D. Gilson is a writer and author of essays, poetry, and scholarship that explore the relationship between popular culture, literature, sexuality, and memoir. His latest book is Jesus Freak, with Will Stockton, part of Bloomsbury’s 33 1/3 Series. His other books include I Will Say This Exactly One Time and Crush. His first chapbook, Catch & Release, won the 2012 Robin Becker Prize from Seve...

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Jeffrey Johnson is a legal writer with a focus on personal injury. He has worked on personal injury and sovereign immunity litigation in addition to experience in family, estate, and criminal law. He earned a J.D. from the University of Baltimore and has worked in legal offices and non-profits in Maryland, Texas, and North Carolina. He has also earned an MFA in screenwriting from Chapman Univer...

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Reviewed by Jeffrey Johnson
Insurance Lawyer

UPDATED: Jul 19, 2021

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Being involved in an accident can turn into a hassle. You have property damage to deal with, and you may be dealing with medical injuries. Maybe your claims adjuster with your insurance is great. Maybe they’re terrible or you’ve been trying to reach out to the other driver’s insurance.

Being involved in an accident with a driver who doesn’t have insurance can be even worse. This could include a hit and run driver who hits your parked car or someone who stays until the police arrive, but has no insurance. Thus, we’re big on the cost-to-benefit ratio that uninsured motorist and underinsured motorist coverages provide to drivers that select them as part of their auto insurance coverage.

How Does Uninsured Motorist Coverage Work?

Some states require uninsured and/or underinsured motorist coverage. You can get them stacked or unstacked, and they generally match your liability limits.

Uninsured motorist coverage offers protection against damage associated with a driver that is uninsured. While the justice system does allow one to sue in the event of an accident with an uninsured motorist, the process involved can be very lengthy. If a judgement is handed down in your favor against the uninsured driver, difficulties may persist in being able to obtain the amount awarded.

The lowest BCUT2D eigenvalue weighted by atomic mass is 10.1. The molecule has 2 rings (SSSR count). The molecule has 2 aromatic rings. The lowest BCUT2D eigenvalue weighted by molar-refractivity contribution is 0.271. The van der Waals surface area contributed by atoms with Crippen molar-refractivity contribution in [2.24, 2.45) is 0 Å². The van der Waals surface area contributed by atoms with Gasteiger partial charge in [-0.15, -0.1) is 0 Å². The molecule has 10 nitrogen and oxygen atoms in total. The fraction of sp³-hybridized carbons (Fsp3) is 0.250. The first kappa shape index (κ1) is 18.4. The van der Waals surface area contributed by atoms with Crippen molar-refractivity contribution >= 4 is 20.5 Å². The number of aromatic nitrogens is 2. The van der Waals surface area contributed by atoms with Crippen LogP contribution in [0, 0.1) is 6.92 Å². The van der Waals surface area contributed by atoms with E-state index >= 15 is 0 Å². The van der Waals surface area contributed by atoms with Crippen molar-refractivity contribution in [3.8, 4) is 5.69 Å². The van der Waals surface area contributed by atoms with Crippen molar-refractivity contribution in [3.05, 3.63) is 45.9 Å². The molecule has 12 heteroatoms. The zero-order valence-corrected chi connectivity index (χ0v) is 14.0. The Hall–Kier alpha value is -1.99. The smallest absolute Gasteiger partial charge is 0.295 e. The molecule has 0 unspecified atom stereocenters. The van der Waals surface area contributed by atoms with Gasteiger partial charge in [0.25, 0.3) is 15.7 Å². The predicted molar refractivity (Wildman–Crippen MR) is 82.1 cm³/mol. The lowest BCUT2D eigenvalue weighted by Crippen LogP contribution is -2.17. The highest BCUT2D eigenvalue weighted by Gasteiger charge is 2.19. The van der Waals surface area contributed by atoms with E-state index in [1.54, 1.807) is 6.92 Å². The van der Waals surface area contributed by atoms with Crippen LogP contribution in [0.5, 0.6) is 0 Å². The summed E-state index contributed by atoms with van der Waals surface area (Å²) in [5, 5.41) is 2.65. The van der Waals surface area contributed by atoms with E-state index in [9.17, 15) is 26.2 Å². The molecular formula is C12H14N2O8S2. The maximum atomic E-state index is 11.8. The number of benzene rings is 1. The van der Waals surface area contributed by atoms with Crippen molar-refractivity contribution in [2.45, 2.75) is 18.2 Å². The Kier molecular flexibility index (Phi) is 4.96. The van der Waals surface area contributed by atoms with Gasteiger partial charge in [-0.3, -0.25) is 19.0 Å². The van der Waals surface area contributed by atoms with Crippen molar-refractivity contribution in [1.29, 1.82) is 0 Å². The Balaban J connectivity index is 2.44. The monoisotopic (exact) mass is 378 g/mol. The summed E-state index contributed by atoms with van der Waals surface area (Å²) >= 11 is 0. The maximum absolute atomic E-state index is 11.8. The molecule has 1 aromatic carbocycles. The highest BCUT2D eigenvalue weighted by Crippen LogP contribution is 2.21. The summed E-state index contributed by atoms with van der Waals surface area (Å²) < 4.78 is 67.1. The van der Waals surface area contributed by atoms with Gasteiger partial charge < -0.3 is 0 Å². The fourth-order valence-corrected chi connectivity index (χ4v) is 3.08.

Put simply, lack of auto insurance often correlates to lack of funds. If the driver could not afford to carry minimum liability insurance, they may not only have insufficient funds with which to pay a court judgement rendered against them. They may also lack other sources of funding, such as property and possessions that could be sold to cover such a judgement. So you would have paid legal fees to have nothing to collect.

The not-for-profit Insurance Research Council (IRC) is the main research body that undertakes studies to identify topics such as this – the percentage of uninsured drivers across the United States. They estimate that as many as one in six drivers in the United States may currently be driving without insurance. Their most recent study on uninsured drivers also showed a strong correlation between uninsured drivers and the general state of economic factors like the unemployment rate.

So where are your chances of being involved in an auto accident with an uninsured motorist highest? We think a good area to start is by looking at how the states line up in regards to their percentage of uninsured motorists.

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Should You Have Your Uninsured Motorist Coverage Stacked or Unstacked?

Some states demand drivers carry liability coverage and uninsured motorist coverage. Experts recommend personal injury protection and collision and comprehensive coverage. If you have uninsured and underinsured motorist coverage, you can have it stacked. This increases your auto insurance rates compared to unstacked coverage. It also effectively doubles you coverage in the event of a covered accident. Think of stacked as one limit stacked on top of the other.

If you’re looking at more coverage but concerned about the average cost, one of the best things you can do is get quotes. Compare your options and see where you can get the best price for the coverage you need.

How Does Each State Line Up by Percentage of Uninsured Drivers?

As you can see on our map below, there is a huge variation from the highest to the lowest states in terms of uninsured drivers. The five worst, with the highest percentage of uninsured driver are: New Mexico at 29%, Mississippi at 28%, Alabama at 26%, Oklahoma at 24%, and Florida coming in at fifth with 23% of its drivers uninsured. The five states with the lowest percentage of uninsured drivers are: Massachusetts at 1%, Maine at 4%, North Dakota at 5%, New York at 5%, and finally, Vermont which is at 6%.

Uninsured Drivers in the United States